• The FDA and the Agency discussed ways to facilitate the use of the same clinical-development programme to satisfy regulatory submissions of applications for new antibiotics to both authorities. Reflections on this issue are included in the current Agency guideline on development of antibacterials.

• Establishment of regular meetings between the FDA and the Agency to discuss common issues in the area of antibacterial drug development and regulation.

Veterinary medicines:

• Collaboration on ongoing and future projects that relate to the collection of data on sales and use of veterinary antimicrobials in food-producing animals, such as ESVAC (see above).

• Collaboration on the implementation of recently developed guidelines on risk assessment for foodborne antimicrobial resistance as prepared by Codex Alimentarius.

• Enhanced information-sharing on approaches to promote appropriate use of antimicrobials in veterinary communities.

Working with health technology assessment bodies

The Agency has no direct role in the health technology assessment (HTA) process; however, recognising the need for cooperation with HTA bodies to enable better decision-making by all players who have a role in making medicines available to patients, the Agency has started working together with these bodies in recent years on three main areas:

• improving the information available on centrally authorised medicines in European public assessment reports (EPARs);

• improving the information available on orphan drug designation;

• early-stage drug development.

In terms of improving the information available on centrally authorised medicines, the Agency has progressed its collaboration with the European Network for Health Technology Assessment (EUnetHTA), a body representing the HTA bodies from across Europe. Following the gathering of requirements from HTAs on how information on the benefits and risks of a medicine should be included in the EPAR to make a better contribution to relative-effectiveness assessments by HTA bodies, the Agency revised its EPAR template, which was in use all through the year. The Agency and EUnetHTA are currently reviewing their experience with the new template with a view to further refining requirements and fine-tuning the template as necessary.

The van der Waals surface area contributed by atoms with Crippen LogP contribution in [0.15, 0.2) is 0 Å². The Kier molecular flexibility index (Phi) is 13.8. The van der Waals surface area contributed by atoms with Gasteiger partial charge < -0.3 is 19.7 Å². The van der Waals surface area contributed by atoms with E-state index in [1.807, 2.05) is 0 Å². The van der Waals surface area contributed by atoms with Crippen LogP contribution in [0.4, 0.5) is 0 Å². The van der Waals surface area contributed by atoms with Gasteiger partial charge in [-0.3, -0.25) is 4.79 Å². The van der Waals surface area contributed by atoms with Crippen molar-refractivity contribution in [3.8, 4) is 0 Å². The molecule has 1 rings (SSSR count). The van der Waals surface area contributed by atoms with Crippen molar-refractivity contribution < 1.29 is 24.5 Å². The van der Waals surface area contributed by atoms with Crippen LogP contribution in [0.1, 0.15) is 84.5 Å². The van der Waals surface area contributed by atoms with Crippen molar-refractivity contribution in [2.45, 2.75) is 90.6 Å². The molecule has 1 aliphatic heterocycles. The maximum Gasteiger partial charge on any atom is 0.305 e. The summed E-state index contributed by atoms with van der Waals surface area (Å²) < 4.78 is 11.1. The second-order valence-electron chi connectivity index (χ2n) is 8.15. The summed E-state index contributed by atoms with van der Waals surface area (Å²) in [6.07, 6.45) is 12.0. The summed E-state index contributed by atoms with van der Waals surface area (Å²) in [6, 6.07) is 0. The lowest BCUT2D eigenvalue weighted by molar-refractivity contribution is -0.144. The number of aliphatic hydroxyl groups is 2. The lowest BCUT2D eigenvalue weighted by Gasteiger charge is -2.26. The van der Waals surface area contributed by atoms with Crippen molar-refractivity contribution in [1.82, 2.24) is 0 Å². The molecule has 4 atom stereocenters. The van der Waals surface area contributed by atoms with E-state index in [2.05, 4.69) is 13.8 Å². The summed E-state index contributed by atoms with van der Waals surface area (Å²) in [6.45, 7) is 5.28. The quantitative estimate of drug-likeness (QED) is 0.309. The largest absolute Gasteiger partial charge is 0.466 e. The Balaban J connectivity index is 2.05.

The Agency has also initiated work with EUnetHTA on improving the exchange of information regarding orphan-drug-designation outcomes.


1.3. International cooperation

The growth in the Agency's international activities mirrors the increasing globalisation of pharmaceutical activities, in particular the growth of clinical-trial activity in countries outside the EU, increasing reliance on starting materials manufactured in developing countries, and associated concerns about ethical considerations and counterfeit

operations. There is a strong public-health need to ensure that these activities are properly monitored. The Agency is therefore strongly committed to international cooperation, both on a bilateral and a multilateral basis.

Bilateral cooperation with non-EU countries

The Agency has bilateral confidentiality arrangements (CAs) with the U.S. Food and Drug Administration (FDA), Health Canada (HC), the Japanese Pharmaceutical and Medical Devices Agency (PMDA) / Ministry of Health Labour and Welfare (MHLW) and the Australian Therapeutic Goods Administration (TGA). A more limited arrangement is in place with Switzerland's Swissmedic. Interactions with these regulatory authorities continued to intensify in 2011, with increasing exchanges of information on product-related activities, but also development of new cluster activities, in particular with the FDA.

In addition, the Agency continued to support the European Commission's work with China, India and Russia on issues related to medicines.

Multilateral activities

The Agency cooperates with authorities from many other countries within a variety of multilateral frameworks, including the International Conference on Harmonisation for pharmaceuticals for human use (ICH) and for veterinary use (VICH), the World Health Organization (WHO), the Council of Europe, the Organisation for Economic Cooperation and Development (OECD), Codex Alimentarius, the World Organisation for Animal Health (OIE) and the European Free Trade Association (EFTA). These multilateral activities are an important part of the Agency's international strategy, as they create synergy between the Agency and its international partners.

The Agency made progress with regard to international standardisation activities. ISO standards were agreed for individual case safety reports (ICSR) for the identification of medicinal products (IDMP). Major progress was made on a new guideline on periodic safety-update reports.